Doubts about the pace of economic recovery hit Asian markets on Thursday, with Japanese stocks falling to a four-month low and the Australian dollar down for a third day as a December interest rate hike no longer looked like a sure thing.
After gains of nearly 70 percent in Asian equities so far this year, investors are likely prone to taking profits before year-end.
A six-month low in U.S. housing construction in October and news this week that Mitsubishi UFJ Financial Group <8306.T>, Japan's largest bank, will have to raise $11 billion in new shares to meet stricter capital requirements have underscored how the climb back from the worst economic crisis in generations will be slow.
The fact that they (MUFJ) are doing this now suggests that company management doesn't believe the economy will improve, and this is hitting the confidence of individual investors, said Kenichi Hirano at Tachibana Securities in Tokyo.
* Japan's Nikkei share average <.N225> fell 1.3 percent to the lowest since July 21, underperforming Asia.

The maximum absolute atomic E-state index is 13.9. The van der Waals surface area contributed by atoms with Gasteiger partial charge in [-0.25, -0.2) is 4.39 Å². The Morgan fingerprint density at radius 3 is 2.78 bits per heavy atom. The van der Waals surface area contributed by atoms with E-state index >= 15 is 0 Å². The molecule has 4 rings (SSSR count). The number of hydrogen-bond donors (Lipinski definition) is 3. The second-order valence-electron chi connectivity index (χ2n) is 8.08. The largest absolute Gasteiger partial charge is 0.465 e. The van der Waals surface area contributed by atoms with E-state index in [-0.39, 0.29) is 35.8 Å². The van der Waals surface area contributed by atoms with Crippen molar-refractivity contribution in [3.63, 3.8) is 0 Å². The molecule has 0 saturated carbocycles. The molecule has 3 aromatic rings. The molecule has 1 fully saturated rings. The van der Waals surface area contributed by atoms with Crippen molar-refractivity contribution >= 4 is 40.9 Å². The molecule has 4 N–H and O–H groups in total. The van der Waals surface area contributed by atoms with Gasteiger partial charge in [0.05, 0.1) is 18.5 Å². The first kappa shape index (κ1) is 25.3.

* The MSCI index of Asia Pacific stocks outside Japan <.MIAPJ0000PUS> was relatively unchanged, but still near a 15-month high reached on Tuesday.
* U.S. stocks futures were down 0.3 percent, indicating a lower open later in the day.
* Australian dollar down 0.3 percent to US$0.9260 after touching the highest since Aug 1, 2008 on Monday, above $0.9400. The swap market reflects a roughly 50/50 chance the Reserve Bank of Australia will raise rates for a third month in a row, which would be the first time they have done that in around 20 years.
* Spot gold down 0.2 percent to $1,142.80 an ounce after striking record high of $1,152.75 overnight.
* U.S. crude for December delivery was down 0.3 percent to $79.40 a barrel, after being unable to settle above $80 for a 10th consecutive session.
(Additional reporting by Elaine Lies in TOKYO; Editing by Kim Coghill)